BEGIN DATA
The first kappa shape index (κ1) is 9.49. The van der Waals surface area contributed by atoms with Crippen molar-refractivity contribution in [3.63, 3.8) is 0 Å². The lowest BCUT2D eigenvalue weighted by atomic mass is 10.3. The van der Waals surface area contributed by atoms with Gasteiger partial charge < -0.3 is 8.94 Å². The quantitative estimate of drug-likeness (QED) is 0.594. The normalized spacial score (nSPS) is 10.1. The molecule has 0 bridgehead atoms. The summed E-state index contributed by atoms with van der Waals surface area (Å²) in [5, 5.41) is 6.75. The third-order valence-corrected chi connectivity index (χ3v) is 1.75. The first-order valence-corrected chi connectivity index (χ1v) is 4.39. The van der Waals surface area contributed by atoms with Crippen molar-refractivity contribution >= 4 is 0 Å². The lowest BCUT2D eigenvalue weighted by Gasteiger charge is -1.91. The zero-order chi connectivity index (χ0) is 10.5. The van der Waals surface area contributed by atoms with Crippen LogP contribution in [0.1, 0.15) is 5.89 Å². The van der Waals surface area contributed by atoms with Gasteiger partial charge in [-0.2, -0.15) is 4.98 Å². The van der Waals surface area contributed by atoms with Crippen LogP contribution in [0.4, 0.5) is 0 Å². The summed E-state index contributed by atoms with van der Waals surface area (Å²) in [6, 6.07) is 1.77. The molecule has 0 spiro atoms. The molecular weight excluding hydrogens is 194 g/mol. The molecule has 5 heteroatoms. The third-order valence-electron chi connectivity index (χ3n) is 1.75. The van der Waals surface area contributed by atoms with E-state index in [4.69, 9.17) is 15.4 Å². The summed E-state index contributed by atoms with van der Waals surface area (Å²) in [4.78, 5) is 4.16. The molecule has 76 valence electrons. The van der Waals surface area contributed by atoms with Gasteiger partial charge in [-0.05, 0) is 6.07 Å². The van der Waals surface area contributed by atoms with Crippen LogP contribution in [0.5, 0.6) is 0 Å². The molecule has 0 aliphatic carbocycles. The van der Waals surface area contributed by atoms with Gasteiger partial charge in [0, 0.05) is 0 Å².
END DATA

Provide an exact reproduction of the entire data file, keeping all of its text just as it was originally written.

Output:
The first kappa shape index (κ1) is 9.49. The van der Waals surface area contributed by atoms with Crippen molar-refractivity contribution in [3.63, 3.8) is 0 Å². The lowest BCUT2D eigenvalue weighted by atomic mass is 10.3. The van der Waals surface area contributed by atoms with Gasteiger partial charge < -0.3 is 8.94 Å². The quantitative estimate of drug-likeness (QED) is 0.594. The normalized spacial score (nSPS) is 10.1. The molecule has 0 bridgehead atoms. The summed E-state index contributed by atoms with van der Waals surface area (Å²) in [5, 5.41) is 6.75. The third-order valence-corrected chi connectivity index (χ3v) is 1.75. The first-order valence-corrected chi connectivity index (χ1v) is 4.39. The van der Waals surface area contributed by atoms with Crippen molar-refractivity contribution >= 4 is 0 Å². The lowest BCUT2D eigenvalue weighted by Gasteiger charge is -1.91. The zero-order chi connectivity index (χ0) is 10.5. The van der Waals surface area contributed by atoms with Crippen LogP contribution in [0.1, 0.15) is 5.89 Å². The van der Waals surface area contributed by atoms with Gasteiger partial charge in [-0.2, -0.15) is 4.98 Å². The van der Waals surface area contributed by atoms with Crippen LogP contribution in [0.4, 0.5) is 0 Å². The summed E-state index contributed by atoms with van der Waals surface area (Å²) in [6, 6.07) is 1.77. The molecule has 0 spiro atoms. The molecular weight excluding hydrogens is 194 g/mol. The molecule has 5 heteroatoms. The third-order valence-electron chi connectivity index (χ3n) is 1.75. The van der Waals surface area contributed by atoms with E-state index in [4.69, 9.17) is 15.4 Å². The summed E-state index contributed by atoms with van der Waals surface area (Å²) in [4.78, 5) is 4.16. The molecule has 76 valence electrons. The van der Waals surface area contributed by atoms with Gasteiger partial charge in [-0.05, 0) is 6.07 Å². The van der Waals surface area contributed by atoms with Crippen LogP contribution in [0.5, 0.6) is 0 Å². The molecule has 0 aliphatic carbocycles. The van der Waals surface area contributed by atoms with Gasteiger partial charge in [0, 0.05) is 0 Å².